Like a cat in a trap: Pet stuck fast in rat trap (Image: RSPCA)
The curious pet was left terrified after getting its head stuck in the opening of the commercial anti-vermin device. How long the poor animal had endured being held fast is a mystery but he was suffering from dehydration when he was eventually freed. The RSPCA today released pictures to show how the cat had been ensnared when he looked inside the trap on the prowl for food.
Luckily, someone spotted the cat with its head almost up to its shoulders in the trap near Langstone’s Premier Inn in Newport, Gwent, late at night earlier this week and alerted the animal welfare charity.
Read also: It was horrible to see and vets were absolutely sure the cause was antifreeze poisoning.”Smudge the pet cat had to be put to sleep (Image: RSPCA)Freya the cat the first victim to die (Image: RSPCA)The RSPCA has launched an investigation into the poisonings centred around the Lampeter Velfrey area of Whitland, Pembrokeshire, and today warned pet owners to be vigilant and report any information about the poisonings to its 24-hour emergency line.The first cat to die was Ms Davies’ black and white queen called Freya.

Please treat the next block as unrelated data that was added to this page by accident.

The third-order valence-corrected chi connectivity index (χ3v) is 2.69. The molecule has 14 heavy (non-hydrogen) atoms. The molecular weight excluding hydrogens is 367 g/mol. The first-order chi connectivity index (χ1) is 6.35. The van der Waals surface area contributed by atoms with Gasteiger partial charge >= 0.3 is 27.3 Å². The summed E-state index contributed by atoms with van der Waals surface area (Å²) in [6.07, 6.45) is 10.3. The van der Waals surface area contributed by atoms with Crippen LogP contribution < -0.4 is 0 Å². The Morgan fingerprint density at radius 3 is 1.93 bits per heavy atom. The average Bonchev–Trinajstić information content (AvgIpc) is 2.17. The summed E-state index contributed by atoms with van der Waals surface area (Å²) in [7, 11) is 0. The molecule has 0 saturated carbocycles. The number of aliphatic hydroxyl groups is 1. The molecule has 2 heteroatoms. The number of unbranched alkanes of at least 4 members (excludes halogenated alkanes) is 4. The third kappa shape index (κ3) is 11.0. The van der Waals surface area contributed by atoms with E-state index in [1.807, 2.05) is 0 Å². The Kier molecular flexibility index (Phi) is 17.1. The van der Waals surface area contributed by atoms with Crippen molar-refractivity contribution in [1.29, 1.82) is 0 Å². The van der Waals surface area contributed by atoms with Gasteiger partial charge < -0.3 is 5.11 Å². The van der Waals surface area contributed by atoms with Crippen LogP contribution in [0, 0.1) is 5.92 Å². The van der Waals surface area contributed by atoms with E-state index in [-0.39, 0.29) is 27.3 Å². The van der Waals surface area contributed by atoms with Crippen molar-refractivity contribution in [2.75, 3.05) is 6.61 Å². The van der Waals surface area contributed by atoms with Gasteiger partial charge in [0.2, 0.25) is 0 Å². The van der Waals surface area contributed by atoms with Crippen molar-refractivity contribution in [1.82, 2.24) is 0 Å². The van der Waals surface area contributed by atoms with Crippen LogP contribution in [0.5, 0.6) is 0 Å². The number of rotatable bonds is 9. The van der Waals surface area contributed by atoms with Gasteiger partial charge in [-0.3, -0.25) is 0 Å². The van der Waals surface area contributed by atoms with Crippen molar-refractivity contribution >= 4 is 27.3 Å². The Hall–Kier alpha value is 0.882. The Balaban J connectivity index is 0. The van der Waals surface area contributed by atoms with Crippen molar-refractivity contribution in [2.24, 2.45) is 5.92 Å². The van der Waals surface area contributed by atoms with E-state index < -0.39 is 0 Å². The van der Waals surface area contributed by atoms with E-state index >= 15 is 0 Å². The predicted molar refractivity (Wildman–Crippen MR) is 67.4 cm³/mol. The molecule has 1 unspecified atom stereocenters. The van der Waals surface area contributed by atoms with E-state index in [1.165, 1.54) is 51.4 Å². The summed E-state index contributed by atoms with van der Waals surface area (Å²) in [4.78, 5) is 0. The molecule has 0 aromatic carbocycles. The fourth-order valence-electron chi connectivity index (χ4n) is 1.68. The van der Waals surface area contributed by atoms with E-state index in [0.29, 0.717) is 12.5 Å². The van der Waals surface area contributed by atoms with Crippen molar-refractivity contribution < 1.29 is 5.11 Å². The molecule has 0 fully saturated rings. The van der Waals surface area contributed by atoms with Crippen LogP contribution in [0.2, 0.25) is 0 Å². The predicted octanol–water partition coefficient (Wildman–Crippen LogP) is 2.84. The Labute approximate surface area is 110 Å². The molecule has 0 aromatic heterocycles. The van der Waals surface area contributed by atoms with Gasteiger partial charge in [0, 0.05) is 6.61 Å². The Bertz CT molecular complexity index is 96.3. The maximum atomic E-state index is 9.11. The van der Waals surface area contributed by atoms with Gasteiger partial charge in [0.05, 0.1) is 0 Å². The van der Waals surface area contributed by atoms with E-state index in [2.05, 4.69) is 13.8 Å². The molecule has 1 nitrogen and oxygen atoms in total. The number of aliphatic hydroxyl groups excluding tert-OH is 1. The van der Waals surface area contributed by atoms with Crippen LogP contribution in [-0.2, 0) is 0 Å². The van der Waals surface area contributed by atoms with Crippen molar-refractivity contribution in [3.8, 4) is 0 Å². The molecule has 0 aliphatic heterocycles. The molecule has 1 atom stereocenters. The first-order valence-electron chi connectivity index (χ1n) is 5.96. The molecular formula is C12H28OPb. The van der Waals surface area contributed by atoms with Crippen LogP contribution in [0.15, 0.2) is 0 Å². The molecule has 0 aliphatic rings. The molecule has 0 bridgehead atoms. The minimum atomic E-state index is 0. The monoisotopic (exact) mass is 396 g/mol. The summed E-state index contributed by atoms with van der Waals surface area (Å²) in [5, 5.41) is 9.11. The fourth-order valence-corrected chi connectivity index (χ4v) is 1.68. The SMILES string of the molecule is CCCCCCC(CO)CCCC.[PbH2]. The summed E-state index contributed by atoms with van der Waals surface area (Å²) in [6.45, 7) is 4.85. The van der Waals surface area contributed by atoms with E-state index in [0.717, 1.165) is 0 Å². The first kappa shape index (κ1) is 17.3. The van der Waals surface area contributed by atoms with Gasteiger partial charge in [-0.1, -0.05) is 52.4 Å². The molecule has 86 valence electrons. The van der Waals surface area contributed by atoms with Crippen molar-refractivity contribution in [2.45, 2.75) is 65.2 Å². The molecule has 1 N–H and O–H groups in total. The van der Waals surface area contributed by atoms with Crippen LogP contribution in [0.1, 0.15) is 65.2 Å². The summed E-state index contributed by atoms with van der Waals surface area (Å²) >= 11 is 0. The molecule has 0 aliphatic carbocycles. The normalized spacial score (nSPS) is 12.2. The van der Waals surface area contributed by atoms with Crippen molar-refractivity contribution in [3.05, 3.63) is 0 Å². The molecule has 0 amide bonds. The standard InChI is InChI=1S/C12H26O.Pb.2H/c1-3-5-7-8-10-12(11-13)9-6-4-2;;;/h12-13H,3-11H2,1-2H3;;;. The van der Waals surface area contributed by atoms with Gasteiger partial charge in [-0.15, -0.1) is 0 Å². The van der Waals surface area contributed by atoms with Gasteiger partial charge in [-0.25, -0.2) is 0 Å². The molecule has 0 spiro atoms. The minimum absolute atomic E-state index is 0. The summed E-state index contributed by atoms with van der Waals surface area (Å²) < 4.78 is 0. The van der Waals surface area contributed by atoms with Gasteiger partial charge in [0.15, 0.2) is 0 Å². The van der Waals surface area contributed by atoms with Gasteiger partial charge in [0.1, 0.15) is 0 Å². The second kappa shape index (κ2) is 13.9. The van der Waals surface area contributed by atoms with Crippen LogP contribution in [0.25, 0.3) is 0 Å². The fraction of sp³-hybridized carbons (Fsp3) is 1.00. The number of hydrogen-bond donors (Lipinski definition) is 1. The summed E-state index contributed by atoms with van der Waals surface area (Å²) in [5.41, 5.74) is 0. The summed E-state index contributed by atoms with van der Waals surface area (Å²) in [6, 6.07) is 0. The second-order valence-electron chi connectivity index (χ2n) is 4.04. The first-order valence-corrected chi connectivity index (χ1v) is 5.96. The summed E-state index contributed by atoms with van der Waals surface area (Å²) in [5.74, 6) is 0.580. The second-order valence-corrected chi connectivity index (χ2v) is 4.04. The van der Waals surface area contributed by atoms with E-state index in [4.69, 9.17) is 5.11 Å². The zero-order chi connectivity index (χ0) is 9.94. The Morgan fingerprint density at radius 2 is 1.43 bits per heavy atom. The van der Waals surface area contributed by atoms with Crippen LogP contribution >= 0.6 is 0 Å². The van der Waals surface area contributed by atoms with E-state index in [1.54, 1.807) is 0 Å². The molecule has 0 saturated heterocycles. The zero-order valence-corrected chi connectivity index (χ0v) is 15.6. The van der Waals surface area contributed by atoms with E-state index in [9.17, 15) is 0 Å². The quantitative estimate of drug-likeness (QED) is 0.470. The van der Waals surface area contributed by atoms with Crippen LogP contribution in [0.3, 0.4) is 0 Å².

Once located, the cat was taken to a nearby vets to have the device removed. Although the cat’s head was held fast by the trap, he could not reach inside the bait box so there was no risk of him being poisoned.
RSPCA inspector Sophie Daniels said today: “This poor cat's head was completely wedged in this commercial rat box.
"It was lucky someone found him as he was dehydrated and unable to free himself."
Free at last. Rat trap cat sprung free by vets (Image: RSPCA)
Cat was left dehydrated after trap ordeal (Image: RSPCA)
Inspector Daniels added: “The RSPCA works 24/7 for animals in need and I was pleased to be able to rush to the scene in Langstone in the early hours of the morning, and ensure this cat was safely and securely freed from this device.”
Make your own pill pockets when you need to feed your dog some medicine.
Apart from being shaken and dehydrated by the experience, the black, male neutered cat was uninjured.
Because he was not microchipped, the RSPCA is appealing for his owners to come forward.
Inspector Daniels added: “We'd love to reunite this cat with an owner but there was no microchip.
"Anyone in the area owning a missing black, male neutered cat is urged to contact our inspectorate appeal line on 0300 123 8018, so we can hopefully get this curious cat home.”